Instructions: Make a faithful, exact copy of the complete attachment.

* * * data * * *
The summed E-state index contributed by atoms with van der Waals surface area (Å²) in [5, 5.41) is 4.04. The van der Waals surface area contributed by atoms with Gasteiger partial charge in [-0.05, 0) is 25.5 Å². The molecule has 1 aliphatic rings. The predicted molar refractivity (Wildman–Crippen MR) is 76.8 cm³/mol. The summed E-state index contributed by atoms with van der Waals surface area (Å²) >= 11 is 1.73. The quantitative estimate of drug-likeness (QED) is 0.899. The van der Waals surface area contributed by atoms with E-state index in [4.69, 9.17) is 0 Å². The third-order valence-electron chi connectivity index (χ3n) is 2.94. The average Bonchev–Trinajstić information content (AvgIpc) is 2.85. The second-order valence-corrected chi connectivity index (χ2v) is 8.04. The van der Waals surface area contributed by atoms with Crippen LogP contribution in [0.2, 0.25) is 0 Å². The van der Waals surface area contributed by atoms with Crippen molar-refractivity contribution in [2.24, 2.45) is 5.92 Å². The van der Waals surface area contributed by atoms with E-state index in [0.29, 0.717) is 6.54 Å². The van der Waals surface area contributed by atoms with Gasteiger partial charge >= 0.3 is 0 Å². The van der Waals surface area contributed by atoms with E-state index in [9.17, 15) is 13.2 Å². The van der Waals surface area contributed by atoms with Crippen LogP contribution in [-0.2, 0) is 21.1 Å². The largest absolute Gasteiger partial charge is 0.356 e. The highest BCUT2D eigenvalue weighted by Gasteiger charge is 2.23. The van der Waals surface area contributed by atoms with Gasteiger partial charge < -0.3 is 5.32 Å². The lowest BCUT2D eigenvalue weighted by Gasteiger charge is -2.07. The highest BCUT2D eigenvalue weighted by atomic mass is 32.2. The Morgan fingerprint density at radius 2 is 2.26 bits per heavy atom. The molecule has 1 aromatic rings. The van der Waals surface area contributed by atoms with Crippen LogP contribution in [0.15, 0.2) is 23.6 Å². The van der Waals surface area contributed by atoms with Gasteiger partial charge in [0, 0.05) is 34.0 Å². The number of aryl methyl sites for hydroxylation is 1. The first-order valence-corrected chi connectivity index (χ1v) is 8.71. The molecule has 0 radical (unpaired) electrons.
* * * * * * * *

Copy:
The summed E-state index contributed by atoms with van der Waals surface area (Å²) in [5, 5.41) is 4.04. The van der Waals surface area contributed by atoms with Gasteiger partial charge in [-0.05, 0) is 25.5 Å². The molecule has 1 aliphatic rings. The predicted molar refractivity (Wildman–Crippen MR) is 76.8 cm³/mol. The summed E-state index contributed by atoms with van der Waals surface area (Å²) >= 11 is 1.73. The quantitative estimate of drug-likeness (QED) is 0.899. The van der Waals surface area contributed by atoms with E-state index in [4.69, 9.17) is 0 Å². The third-order valence-electron chi connectivity index (χ3n) is 2.94. The average Bonchev–Trinajstić information content (AvgIpc) is 2.85. The second-order valence-corrected chi connectivity index (χ2v) is 8.04. The van der Waals surface area contributed by atoms with Crippen LogP contribution in [0.2, 0.25) is 0 Å². The van der Waals surface area contributed by atoms with Crippen molar-refractivity contribution in [2.24, 2.45) is 5.92 Å². The van der Waals surface area contributed by atoms with E-state index in [0.29, 0.717) is 6.54 Å². The van der Waals surface area contributed by atoms with Gasteiger partial charge >= 0.3 is 0 Å². The van der Waals surface area contributed by atoms with E-state index in [9.17, 15) is 13.2 Å². The van der Waals surface area contributed by atoms with Crippen LogP contribution in [-0.2, 0) is 21.1 Å². The largest absolute Gasteiger partial charge is 0.356 e. The highest BCUT2D eigenvalue weighted by Gasteiger charge is 2.23. The van der Waals surface area contributed by atoms with Gasteiger partial charge < -0.3 is 5.32 Å². The lowest BCUT2D eigenvalue weighted by Gasteiger charge is -2.07. The highest BCUT2D eigenvalue weighted by atomic mass is 32.2. The Morgan fingerprint density at radius 2 is 2.26 bits per heavy atom. The molecule has 1 aromatic rings. The van der Waals surface area contributed by atoms with Crippen LogP contribution in [0.15, 0.2) is 23.6 Å². The van der Waals surface area contributed by atoms with Gasteiger partial charge in [0, 0.05) is 34.0 Å². The number of aryl methyl sites for hydroxylation is 1. The first-order valence-corrected chi connectivity index (χ1v) is 8.71. The molecule has 0 radical (unpaired) electrons.